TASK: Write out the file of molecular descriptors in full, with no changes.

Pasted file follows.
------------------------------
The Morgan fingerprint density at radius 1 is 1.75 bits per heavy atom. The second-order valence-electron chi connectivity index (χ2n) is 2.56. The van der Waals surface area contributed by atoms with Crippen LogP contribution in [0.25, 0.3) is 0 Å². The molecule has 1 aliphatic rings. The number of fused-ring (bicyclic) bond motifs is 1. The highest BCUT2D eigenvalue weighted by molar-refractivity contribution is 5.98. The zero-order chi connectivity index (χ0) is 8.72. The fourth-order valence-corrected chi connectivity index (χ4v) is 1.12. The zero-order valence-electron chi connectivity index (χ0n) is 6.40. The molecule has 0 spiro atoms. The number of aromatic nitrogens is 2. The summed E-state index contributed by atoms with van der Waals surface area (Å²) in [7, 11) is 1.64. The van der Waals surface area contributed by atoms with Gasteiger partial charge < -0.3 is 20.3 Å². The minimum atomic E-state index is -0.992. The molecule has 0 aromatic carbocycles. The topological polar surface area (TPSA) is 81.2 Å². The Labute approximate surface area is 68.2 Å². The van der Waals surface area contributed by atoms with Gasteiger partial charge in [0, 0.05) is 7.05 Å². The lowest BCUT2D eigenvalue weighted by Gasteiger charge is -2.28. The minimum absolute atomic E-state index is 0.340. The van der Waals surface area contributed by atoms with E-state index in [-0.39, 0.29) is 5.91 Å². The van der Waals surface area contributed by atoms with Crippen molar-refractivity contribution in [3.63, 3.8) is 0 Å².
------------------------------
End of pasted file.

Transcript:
The Morgan fingerprint density at radius 1 is 1.75 bits per heavy atom. The second-order valence-electron chi connectivity index (χ2n) is 2.56. The van der Waals surface area contributed by atoms with Crippen LogP contribution in [0.25, 0.3) is 0 Å². The molecule has 1 aliphatic rings. The number of fused-ring (bicyclic) bond motifs is 1. The highest BCUT2D eigenvalue weighted by molar-refractivity contribution is 5.98. The zero-order chi connectivity index (χ0) is 8.72. The fourth-order valence-corrected chi connectivity index (χ4v) is 1.12. The zero-order valence-electron chi connectivity index (χ0n) is 6.40. The molecule has 0 spiro atoms. The number of aromatic nitrogens is 2. The summed E-state index contributed by atoms with van der Waals surface area (Å²) in [7, 11) is 1.64. The van der Waals surface area contributed by atoms with Gasteiger partial charge < -0.3 is 20.3 Å². The minimum atomic E-state index is -0.992. The molecule has 0 aromatic carbocycles. The topological polar surface area (TPSA) is 81.2 Å². The Labute approximate surface area is 68.2 Å². The van der Waals surface area contributed by atoms with Gasteiger partial charge in [0, 0.05) is 7.05 Å². The lowest BCUT2D eigenvalue weighted by Gasteiger charge is -2.28. The minimum absolute atomic E-state index is 0.340. The van der Waals surface area contributed by atoms with E-state index in [-0.39, 0.29) is 5.91 Å². The van der Waals surface area contributed by atoms with Crippen molar-refractivity contribution in [3.63, 3.8) is 0 Å².